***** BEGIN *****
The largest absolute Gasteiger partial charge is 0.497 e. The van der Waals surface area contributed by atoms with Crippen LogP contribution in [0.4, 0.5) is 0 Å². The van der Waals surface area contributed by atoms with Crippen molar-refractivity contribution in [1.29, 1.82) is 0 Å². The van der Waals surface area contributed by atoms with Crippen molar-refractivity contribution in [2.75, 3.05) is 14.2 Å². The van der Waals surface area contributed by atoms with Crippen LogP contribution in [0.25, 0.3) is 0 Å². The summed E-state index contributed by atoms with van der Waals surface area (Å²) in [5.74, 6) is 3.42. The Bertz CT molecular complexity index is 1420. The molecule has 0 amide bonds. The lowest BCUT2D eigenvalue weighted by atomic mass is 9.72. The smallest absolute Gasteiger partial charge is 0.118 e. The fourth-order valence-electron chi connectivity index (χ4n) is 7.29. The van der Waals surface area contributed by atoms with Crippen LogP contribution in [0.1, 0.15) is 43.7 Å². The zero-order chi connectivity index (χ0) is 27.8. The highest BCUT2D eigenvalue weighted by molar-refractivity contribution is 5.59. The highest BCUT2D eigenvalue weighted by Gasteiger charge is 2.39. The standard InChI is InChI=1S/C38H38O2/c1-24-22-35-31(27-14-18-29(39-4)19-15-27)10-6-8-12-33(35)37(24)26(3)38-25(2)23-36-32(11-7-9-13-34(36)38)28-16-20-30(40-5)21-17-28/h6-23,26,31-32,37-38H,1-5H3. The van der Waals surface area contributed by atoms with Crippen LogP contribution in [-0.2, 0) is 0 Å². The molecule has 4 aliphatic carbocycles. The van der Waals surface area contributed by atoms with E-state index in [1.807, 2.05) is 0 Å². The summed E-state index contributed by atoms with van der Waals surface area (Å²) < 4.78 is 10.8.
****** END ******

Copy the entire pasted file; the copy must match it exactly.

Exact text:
The largest absolute Gasteiger partial charge is 0.497 e. The van der Waals surface area contributed by atoms with Crippen LogP contribution in [0.4, 0.5) is 0 Å². The van der Waals surface area contributed by atoms with Crippen molar-refractivity contribution in [1.29, 1.82) is 0 Å². The van der Waals surface area contributed by atoms with Crippen molar-refractivity contribution in [2.75, 3.05) is 14.2 Å². The van der Waals surface area contributed by atoms with Crippen LogP contribution in [0.25, 0.3) is 0 Å². The summed E-state index contributed by atoms with van der Waals surface area (Å²) in [5.74, 6) is 3.42. The Bertz CT molecular complexity index is 1420. The molecule has 0 amide bonds. The lowest BCUT2D eigenvalue weighted by atomic mass is 9.72. The smallest absolute Gasteiger partial charge is 0.118 e. The fourth-order valence-electron chi connectivity index (χ4n) is 7.29. The van der Waals surface area contributed by atoms with Crippen LogP contribution in [0.1, 0.15) is 43.7 Å². The zero-order chi connectivity index (χ0) is 27.8. The highest BCUT2D eigenvalue weighted by molar-refractivity contribution is 5.59. The highest BCUT2D eigenvalue weighted by Gasteiger charge is 2.39. The standard InChI is InChI=1S/C38H38O2/c1-24-22-35-31(27-14-18-29(39-4)19-15-27)10-6-8-12-33(35)37(24)26(3)38-25(2)23-36-32(11-7-9-13-34(36)38)28-16-20-30(40-5)21-17-28/h6-23,26,31-32,37-38H,1-5H3. The van der Waals surface area contributed by atoms with Crippen LogP contribution in [-0.2, 0) is 0 Å². The molecule has 4 aliphatic carbocycles. The van der Waals surface area contributed by atoms with E-state index in [1.807, 2.05) is 0 Å². The summed E-state index contributed by atoms with van der Waals surface area (Å²) < 4.78 is 10.8.